8. Dead End
Jacob heard the black Mercedes as it pulled up behind him and spied the youthful looking blond male that emerged from the driver's side. There had been stories about the agreement made between his ancestors and this reputedly peaceable vampire, and while Jacob had never met him personally, the patriarch of the Cullens was thought to be wise and trustworthy.
"Hello, Edward," Carlisle greeted through the glass.
At last, Jacob thought, now he would finally be able to reveal his secret, and with any luck, the big boss would be able to help.
Sorry, I got out a little later than usual from the hospital. Your mother was worried about you, so I told her I would come see you first.
My mom? Oh, Jacob thought. Mother Esme. Of course she would be worried. Jacob pressed down on the switch to release the locks, and a moment later, the leader of the Cullen clan was seated beside him. His presence was unlike anything Jacob had expected. A smile was on his lips, and his golden eyes reeked of understanding.
"Esme said you wanted to speak to me."
Jacob cleared his throat, nervous now. Could he really be as kindly as he appeared? The vampire before him was a doctor, a healer. What kind of contrary life could he lead? Maybe there was a supply of blood there for him waiting at the hospital? Like Esme, his tone was kind, and even his inner voice was gentle.
"Last night…." Jacob considered how to word this. There seemed not to be any way to make it come out believably. "Something happened." He paused.
What is it, son? You can tell me.
"I went to see Bella, and….Jacob was there…." It still founded funny in Jacob's head to be referring to himself as Edward and vice versa.
Oh, dear. Carlisle was well aware of Edward's conflict with the lovesick wolf boy.
Did you and Jacob have a fight?
"No, not a fight, exactly," he told him. More like a struggle… "Bella was mad at him, so he wanted to give her this…." Jacob was trying to say necklace, but the word refused to leave his lips. He tried to form the words, but with frustration found that there was no sound to help it out. Dread began to rise up from his very being, but stifling it, Jacob tried again. "He had a…." Once again, it was like some force was holding back his words.
What did he have?
"He had a gift for Bella," Jacob finally got out.
"Oh. I see. Go on." Carlisle had also been aware of Bella's reluctance to accept gifts from Edward. This had to be a touchy subject for him.
"And the gift has this…." - Special power, he wanted to say, but he was lacking the ability now to even form the word on his lips. - "The gift has this…." - Curse would have been the next word if he had the power to say it.
The gift has what, Edward?
Jacob shook his head and considered another approach. "There was a…misunderstanding…and since then, I don't think that either Jacob or I have been the same," he said, amazed that those words actually were allowed.
The furrow was visible on Carlisle's brows as he struggled to understand. "Did Bella accept the gift from him?"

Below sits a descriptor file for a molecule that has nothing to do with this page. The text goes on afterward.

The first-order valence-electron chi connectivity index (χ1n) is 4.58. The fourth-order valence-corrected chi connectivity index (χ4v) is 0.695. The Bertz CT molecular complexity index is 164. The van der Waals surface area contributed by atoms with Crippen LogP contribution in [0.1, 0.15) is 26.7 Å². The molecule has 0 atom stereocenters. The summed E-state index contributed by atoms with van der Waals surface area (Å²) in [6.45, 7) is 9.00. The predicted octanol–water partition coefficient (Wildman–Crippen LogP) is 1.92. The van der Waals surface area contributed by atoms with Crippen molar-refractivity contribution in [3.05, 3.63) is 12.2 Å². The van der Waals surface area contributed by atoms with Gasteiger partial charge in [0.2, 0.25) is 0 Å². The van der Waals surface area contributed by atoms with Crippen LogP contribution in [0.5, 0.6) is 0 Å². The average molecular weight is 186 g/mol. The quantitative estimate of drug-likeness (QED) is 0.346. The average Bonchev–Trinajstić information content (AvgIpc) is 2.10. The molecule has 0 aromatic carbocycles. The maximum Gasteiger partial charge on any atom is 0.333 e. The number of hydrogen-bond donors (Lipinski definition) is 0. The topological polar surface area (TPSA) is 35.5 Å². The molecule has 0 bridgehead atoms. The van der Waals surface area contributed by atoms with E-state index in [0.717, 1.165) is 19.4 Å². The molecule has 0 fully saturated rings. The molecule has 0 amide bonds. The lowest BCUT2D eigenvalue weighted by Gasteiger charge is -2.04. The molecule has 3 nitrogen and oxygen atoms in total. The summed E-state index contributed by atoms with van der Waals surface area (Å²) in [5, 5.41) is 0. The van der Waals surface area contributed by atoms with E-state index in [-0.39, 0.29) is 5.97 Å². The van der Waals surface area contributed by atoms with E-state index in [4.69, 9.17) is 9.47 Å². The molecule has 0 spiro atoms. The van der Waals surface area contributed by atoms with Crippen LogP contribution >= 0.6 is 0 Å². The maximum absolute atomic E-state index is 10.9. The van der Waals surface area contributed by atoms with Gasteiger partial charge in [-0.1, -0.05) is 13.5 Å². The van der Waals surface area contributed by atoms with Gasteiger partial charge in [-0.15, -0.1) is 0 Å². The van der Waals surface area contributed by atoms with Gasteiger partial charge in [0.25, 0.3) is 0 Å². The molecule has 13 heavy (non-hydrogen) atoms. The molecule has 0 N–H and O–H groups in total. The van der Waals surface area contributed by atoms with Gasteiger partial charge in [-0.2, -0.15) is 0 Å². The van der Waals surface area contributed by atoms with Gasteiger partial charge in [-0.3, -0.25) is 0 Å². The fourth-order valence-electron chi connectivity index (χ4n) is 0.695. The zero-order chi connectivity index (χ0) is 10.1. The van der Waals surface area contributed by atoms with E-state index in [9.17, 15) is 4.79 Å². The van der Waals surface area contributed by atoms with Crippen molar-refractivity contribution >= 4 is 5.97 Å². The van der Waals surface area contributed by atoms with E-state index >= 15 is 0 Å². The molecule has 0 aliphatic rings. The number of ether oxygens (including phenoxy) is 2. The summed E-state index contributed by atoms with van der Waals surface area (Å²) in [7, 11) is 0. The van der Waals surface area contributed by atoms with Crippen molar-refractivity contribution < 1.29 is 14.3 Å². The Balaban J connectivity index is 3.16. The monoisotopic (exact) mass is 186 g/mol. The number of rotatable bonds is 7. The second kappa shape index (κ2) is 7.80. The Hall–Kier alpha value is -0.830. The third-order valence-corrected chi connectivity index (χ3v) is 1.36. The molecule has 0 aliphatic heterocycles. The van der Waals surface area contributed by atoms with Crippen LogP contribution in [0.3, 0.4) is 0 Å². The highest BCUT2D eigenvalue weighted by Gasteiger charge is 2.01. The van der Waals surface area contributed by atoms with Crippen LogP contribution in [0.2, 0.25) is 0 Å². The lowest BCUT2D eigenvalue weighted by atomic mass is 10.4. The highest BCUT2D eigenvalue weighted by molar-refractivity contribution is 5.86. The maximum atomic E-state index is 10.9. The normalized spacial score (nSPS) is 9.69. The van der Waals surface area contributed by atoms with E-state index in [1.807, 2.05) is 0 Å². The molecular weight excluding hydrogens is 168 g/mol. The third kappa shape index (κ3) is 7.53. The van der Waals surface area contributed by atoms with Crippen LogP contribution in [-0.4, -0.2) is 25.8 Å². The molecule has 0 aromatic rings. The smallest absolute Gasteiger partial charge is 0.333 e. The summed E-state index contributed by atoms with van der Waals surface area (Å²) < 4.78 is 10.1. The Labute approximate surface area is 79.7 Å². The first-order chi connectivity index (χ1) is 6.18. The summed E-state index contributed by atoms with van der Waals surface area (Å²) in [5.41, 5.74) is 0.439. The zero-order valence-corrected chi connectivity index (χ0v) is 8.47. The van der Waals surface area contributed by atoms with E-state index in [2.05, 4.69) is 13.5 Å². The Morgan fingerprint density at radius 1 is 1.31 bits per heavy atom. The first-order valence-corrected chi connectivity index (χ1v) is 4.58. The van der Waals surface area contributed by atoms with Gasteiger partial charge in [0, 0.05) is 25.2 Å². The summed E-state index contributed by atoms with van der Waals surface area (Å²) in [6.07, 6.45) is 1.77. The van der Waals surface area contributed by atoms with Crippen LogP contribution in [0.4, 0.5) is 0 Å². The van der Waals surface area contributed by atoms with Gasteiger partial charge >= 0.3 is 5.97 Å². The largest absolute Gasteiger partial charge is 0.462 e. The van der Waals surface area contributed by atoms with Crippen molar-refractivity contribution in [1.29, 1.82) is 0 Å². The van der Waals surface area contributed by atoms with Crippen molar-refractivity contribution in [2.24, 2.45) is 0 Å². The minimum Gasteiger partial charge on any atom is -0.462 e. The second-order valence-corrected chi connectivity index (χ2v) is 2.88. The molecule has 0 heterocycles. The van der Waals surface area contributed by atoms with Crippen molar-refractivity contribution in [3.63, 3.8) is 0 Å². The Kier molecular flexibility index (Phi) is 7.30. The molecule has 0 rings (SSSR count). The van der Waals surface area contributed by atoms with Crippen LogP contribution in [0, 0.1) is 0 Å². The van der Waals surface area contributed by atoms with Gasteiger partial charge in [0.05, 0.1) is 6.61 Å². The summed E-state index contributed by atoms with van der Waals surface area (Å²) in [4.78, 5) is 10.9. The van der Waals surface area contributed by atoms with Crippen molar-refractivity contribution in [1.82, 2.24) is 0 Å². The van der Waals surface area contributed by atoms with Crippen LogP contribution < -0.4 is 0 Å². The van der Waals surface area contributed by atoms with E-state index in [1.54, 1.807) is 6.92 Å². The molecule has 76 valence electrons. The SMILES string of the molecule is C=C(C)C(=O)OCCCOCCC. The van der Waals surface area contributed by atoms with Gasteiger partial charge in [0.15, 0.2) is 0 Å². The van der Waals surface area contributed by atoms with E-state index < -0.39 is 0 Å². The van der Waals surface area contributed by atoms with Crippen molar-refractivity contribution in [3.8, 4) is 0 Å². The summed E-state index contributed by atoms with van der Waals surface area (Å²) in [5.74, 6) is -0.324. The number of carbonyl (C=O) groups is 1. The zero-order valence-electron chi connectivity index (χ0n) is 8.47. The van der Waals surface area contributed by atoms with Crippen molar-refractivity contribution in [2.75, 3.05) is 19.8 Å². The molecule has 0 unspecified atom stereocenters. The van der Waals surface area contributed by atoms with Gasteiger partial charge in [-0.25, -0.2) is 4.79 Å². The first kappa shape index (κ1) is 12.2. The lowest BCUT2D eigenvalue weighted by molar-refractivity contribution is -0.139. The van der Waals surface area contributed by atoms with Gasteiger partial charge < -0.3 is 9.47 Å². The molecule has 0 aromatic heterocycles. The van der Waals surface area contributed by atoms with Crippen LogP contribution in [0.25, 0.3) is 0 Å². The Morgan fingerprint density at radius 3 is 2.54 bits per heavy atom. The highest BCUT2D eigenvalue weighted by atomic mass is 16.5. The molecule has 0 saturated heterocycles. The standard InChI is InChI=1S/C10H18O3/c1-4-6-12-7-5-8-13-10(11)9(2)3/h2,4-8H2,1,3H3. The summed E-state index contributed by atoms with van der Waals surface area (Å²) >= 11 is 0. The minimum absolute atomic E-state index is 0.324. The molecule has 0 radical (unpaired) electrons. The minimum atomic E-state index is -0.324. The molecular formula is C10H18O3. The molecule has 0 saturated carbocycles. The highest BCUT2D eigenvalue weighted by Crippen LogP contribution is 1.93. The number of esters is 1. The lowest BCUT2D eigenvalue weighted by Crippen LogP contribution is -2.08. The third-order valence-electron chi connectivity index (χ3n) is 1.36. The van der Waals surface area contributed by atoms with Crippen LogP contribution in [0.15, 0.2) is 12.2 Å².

"She never got it."
Help me to understand. Is the gift important somehow?
"It is," Jacob said, frustrated, "but I can't say why."
"I think I understand." You feel threatened by Jacob, and though you may not be willing to admit it, I suspect that you were jealous of the relationship he has with Bella…or what might have been if you had not returned.
Jacob considered this for a moment and wondered if that was true…if Edward could really conceive him as a threat. How he ached for it to be true. That bloodsucker always seemed so darned smug.
They had gotten off the subject. Okay, he thought. No more fooling around. I'm just going to say it. "Jacob and I have…." Switched bodies would have been his next words, but it felt like an invisible clamp was barring his lips shut. He tried again. "We are…." In each other's bodies. "Closer now." Closer was a horrible choice of words, but he was at a loss for something better. "You might say that we are seeing through each others' eyes."
Living in each other's bodies, he wanted to scream, but instead simmered inside at the look Carlisle was giving him.
Carlisle's lips formed a wide smile. "I'm proud of you, son."
No, no, no! Jacob thought. And then with a sigh, he gave up. It appeared that speaking would be as impossible as writing it out had been, and he was just wasting his breath…and now Carlisle had the misguided notion that he and Edward were friends. Now, he had no choice to depend on Edward to find Emily's neighbor. It came down to this: he had no choice but to put his faith in Edward. Jacob turned his head away, focusing his attention on Bella's window. For the moment they had bigger worries, and just before Carlisle had pulled up Jacob was considering inspecting Bella's room.
Sensitive to Edward's withdrawal from the topic, Carlisle knew better than to push. "Esme also told me that a stranger had been inside Bella's house and removed some of her personal things."